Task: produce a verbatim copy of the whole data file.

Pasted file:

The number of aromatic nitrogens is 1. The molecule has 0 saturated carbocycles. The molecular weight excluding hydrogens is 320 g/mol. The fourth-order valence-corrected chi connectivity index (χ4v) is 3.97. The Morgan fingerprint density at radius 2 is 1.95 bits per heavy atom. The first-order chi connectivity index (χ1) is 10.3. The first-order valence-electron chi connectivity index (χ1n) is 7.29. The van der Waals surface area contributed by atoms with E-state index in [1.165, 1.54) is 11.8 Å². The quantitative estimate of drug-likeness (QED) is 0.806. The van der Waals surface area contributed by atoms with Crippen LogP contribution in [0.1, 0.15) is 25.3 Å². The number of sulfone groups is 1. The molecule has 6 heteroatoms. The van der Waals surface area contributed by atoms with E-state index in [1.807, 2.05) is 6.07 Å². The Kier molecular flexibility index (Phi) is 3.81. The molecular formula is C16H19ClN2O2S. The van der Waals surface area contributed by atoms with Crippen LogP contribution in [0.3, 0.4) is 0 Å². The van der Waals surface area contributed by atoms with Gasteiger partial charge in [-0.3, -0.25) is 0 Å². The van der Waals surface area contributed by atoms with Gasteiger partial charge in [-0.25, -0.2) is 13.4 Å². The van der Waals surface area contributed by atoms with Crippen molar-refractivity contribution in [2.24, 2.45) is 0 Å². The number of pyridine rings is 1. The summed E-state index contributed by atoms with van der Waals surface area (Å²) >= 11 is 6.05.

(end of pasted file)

The number of aromatic nitrogens is 1. The molecule has 0 saturated carbocycles. The molecular weight excluding hydrogens is 320 g/mol. The fourth-order valence-corrected chi connectivity index (χ4v) is 3.97. The Morgan fingerprint density at radius 2 is 1.95 bits per heavy atom. The first-order chi connectivity index (χ1) is 10.3. The first-order valence-electron chi connectivity index (χ1n) is 7.29. The van der Waals surface area contributed by atoms with E-state index in [1.165, 1.54) is 11.8 Å². The quantitative estimate of drug-likeness (QED) is 0.806. The van der Waals surface area contributed by atoms with Crippen LogP contribution in [0.1, 0.15) is 25.3 Å². The number of sulfone groups is 1. The molecule has 6 heteroatoms. The van der Waals surface area contributed by atoms with E-state index in [1.807, 2.05) is 6.07 Å². The Kier molecular flexibility index (Phi) is 3.81. The molecular formula is C16H19ClN2O2S. The van der Waals surface area contributed by atoms with Crippen LogP contribution in [0.3, 0.4) is 0 Å². The van der Waals surface area contributed by atoms with Gasteiger partial charge in [-0.3, -0.25) is 0 Å². The van der Waals surface area contributed by atoms with Gasteiger partial charge in [-0.25, -0.2) is 13.4 Å². The van der Waals surface area contributed by atoms with Crippen molar-refractivity contribution in [2.24, 2.45) is 0 Å². The number of pyridine rings is 1. The summed E-state index contributed by atoms with van der Waals surface area (Å²) >= 11 is 6.05.